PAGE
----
2011 Kia Optima SX looks young, exciting and racy
The new midsize Kia Optima sedan couples good looks with moderate pricing.
I tested the Optima SX with a turbocharged 2-4 liter engine that generates 274 horsepower.
This front-drive sedan is comfortable and capable of hauling four adults and five if you need to. The Optima is an excellent family car, and the SX Turbo is fun to drive.
The six-speed Sportmatic transmission does a good job of putting that power to the road smoothly. Sportmatic means you can shift it manually, and that allows you to decide how you want to use the turbo’s boost.Handling is good and on the sporty side, as there is no body lean in turns, and you can push the car a bit on winding roads. Kia creates an overly heavy steering feel, equating heaviness with sportiness. It feels falsely heavy and delivers little road feel.
Ride from the four-wheel independent suspension is stiff and can be a little tough on occupants when the roads turn crumby.
Braking is excellent from the four-wheel discs with ABS and stability control.
The quietness of Optima’s interior and the car’s overall feel delivers a luxury message. You feel as if you’re in a car costing well over $40,000. The Optima SX starts at $25,995, and even with a couple of premium packages, the test car hit $30,840. That’s at the upper edge of what you’d pay for a well equipped Toyota Camry or Honda Accord, its two major import competitors.
Weight is moderate at 3,385 pounds, and the car rides on a 110-inch wheelbase, which generally helps spread road imperfections and create a more luxurious ride.
I love the soft feel of its black leather interior. There is carbon fiber-look trim on the doors and shifter, and black leather seats that feature a silver-gray mesh edging, making the Optima look young, exciting and racy.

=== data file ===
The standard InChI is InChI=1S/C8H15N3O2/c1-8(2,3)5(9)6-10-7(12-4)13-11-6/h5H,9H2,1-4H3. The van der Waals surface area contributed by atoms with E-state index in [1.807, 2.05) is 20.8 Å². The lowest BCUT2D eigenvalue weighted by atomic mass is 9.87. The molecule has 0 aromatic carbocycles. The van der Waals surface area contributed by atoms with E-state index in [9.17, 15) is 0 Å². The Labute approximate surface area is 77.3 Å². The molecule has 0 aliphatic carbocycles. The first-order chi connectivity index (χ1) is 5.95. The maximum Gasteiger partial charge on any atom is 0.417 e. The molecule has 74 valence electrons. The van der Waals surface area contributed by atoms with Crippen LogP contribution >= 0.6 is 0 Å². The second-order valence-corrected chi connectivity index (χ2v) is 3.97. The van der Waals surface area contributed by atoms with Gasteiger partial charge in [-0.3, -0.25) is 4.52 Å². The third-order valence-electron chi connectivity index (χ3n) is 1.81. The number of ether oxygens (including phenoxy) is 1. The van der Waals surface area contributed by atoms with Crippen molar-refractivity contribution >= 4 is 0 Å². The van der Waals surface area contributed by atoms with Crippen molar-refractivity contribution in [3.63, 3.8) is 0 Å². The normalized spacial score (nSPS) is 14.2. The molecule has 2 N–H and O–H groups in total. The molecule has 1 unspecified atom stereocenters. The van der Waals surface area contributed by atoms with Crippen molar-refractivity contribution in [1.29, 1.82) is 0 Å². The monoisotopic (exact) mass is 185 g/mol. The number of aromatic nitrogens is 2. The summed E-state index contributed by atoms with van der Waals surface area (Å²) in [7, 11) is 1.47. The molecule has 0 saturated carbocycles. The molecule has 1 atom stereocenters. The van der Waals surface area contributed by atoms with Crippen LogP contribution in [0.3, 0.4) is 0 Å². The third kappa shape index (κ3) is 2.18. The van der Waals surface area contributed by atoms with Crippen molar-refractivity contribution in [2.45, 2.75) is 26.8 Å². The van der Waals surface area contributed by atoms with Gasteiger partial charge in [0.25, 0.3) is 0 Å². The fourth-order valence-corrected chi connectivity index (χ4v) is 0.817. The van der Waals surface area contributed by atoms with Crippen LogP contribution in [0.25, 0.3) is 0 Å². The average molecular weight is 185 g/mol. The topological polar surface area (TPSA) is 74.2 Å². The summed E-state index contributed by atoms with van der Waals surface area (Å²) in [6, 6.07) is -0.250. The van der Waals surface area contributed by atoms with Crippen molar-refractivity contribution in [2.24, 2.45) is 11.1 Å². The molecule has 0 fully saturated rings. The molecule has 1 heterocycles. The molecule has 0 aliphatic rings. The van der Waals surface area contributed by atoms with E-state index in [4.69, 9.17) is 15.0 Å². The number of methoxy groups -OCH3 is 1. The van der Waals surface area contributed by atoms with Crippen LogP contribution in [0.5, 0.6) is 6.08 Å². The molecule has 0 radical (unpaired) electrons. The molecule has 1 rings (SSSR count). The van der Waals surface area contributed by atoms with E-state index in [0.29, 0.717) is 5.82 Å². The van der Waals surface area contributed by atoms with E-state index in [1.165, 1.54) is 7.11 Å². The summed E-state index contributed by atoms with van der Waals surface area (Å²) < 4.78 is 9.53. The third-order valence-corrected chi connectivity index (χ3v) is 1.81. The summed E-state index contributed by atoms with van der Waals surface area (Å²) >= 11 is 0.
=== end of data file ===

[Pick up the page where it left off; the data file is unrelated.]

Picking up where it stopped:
That said, the moderately contoured power front seats are fairly hard. They could become tiring on a long trip.Both front seats are heated and cooled. The rear outboard seats also are heated.
Cargo room is generous in the trunk, which measures 15 cubic feet, and the rear seats fold down.
The dash is well laid out, and the buttons and knobs are all large and easy to get at and use. The main gauges feature a black background and white numbers, with a digital trip computer readout between the gauges.
The steering wheel is a tilt/telescope model that’s easy to adjust, but gets button crazy on the hub, with 14 buttons or toggles. The wheel also is wrapped in a smooth leather that becomes almost slippery in hot weather.
Two premium packages on the test car added a navigation system, backup camera, Sirius Traffic and Infinity audio system with eight speakers for $2,000, and a panoramic dual sunroof, power front passenger seat, driver seat memory, heated/cooled front seats and heated outboard rear seats for $2,150.
Inside, you’ll find a trunk and fuel door release on the driver’s door, plus mood lighting in the front doors to add some ambience to the car. There also is push-button start, and the driver’s seat powers forward and back when the car is started or stopped.
This turbo also allows you to enjoy both power and luxury without sacrificing much in the way of fuel economy.
A base Optima with the 200-horsepower engine starts at $19,200 and gets 24 mpg city and 35 highway. The turbo model is rated 22 mpg city and 34 mpg highway by the EPA. I got 27.1 mpg in about 70% city driving.